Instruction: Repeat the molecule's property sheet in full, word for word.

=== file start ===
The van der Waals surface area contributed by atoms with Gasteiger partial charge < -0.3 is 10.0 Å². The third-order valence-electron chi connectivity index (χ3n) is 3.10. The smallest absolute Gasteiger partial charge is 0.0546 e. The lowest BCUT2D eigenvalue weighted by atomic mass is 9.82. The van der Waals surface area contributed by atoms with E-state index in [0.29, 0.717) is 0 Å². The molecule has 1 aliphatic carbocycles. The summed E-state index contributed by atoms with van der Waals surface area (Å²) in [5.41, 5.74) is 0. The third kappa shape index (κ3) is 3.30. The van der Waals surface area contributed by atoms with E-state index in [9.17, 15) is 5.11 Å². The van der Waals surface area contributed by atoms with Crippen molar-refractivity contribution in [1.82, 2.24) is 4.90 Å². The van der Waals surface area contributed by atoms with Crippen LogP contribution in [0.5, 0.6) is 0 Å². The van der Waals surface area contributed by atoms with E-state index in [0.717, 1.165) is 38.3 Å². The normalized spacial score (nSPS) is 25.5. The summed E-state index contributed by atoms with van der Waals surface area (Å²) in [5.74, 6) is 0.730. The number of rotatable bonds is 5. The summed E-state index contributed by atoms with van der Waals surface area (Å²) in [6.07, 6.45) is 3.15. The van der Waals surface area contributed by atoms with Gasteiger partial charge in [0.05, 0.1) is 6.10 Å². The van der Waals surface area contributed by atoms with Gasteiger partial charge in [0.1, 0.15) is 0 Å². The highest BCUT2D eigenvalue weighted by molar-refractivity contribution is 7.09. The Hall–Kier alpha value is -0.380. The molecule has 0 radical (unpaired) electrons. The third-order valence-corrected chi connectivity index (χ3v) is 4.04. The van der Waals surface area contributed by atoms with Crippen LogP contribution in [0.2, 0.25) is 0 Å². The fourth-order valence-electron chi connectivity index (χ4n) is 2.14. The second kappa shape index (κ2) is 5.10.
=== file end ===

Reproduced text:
The van der Waals surface area contributed by atoms with Gasteiger partial charge < -0.3 is 10.0 Å². The third-order valence-electron chi connectivity index (χ3n) is 3.10. The smallest absolute Gasteiger partial charge is 0.0546 e. The lowest BCUT2D eigenvalue weighted by atomic mass is 9.82. The van der Waals surface area contributed by atoms with E-state index in [0.29, 0.717) is 0 Å². The molecule has 1 aliphatic carbocycles. The summed E-state index contributed by atoms with van der Waals surface area (Å²) in [5.41, 5.74) is 0. The third kappa shape index (κ3) is 3.30. The van der Waals surface area contributed by atoms with E-state index in [9.17, 15) is 5.11 Å². The van der Waals surface area contributed by atoms with Crippen molar-refractivity contribution in [1.82, 2.24) is 4.90 Å². The van der Waals surface area contributed by atoms with Crippen LogP contribution in [0.5, 0.6) is 0 Å². The van der Waals surface area contributed by atoms with E-state index in [0.717, 1.165) is 38.3 Å². The normalized spacial score (nSPS) is 25.5. The summed E-state index contributed by atoms with van der Waals surface area (Å²) in [5.74, 6) is 0.730. The number of rotatable bonds is 5. The summed E-state index contributed by atoms with van der Waals surface area (Å²) in [6.07, 6.45) is 3.15. The van der Waals surface area contributed by atoms with Gasteiger partial charge in [0.05, 0.1) is 6.10 Å². The van der Waals surface area contributed by atoms with Gasteiger partial charge in [0.1, 0.15) is 0 Å². The highest BCUT2D eigenvalue weighted by molar-refractivity contribution is 7.09. The Hall–Kier alpha value is -0.380. The molecule has 0 radical (unpaired) electrons. The third-order valence-corrected chi connectivity index (χ3v) is 4.04. The van der Waals surface area contributed by atoms with Crippen LogP contribution in [0.2, 0.25) is 0 Å². The fourth-order valence-electron chi connectivity index (χ4n) is 2.14. The second kappa shape index (κ2) is 5.10.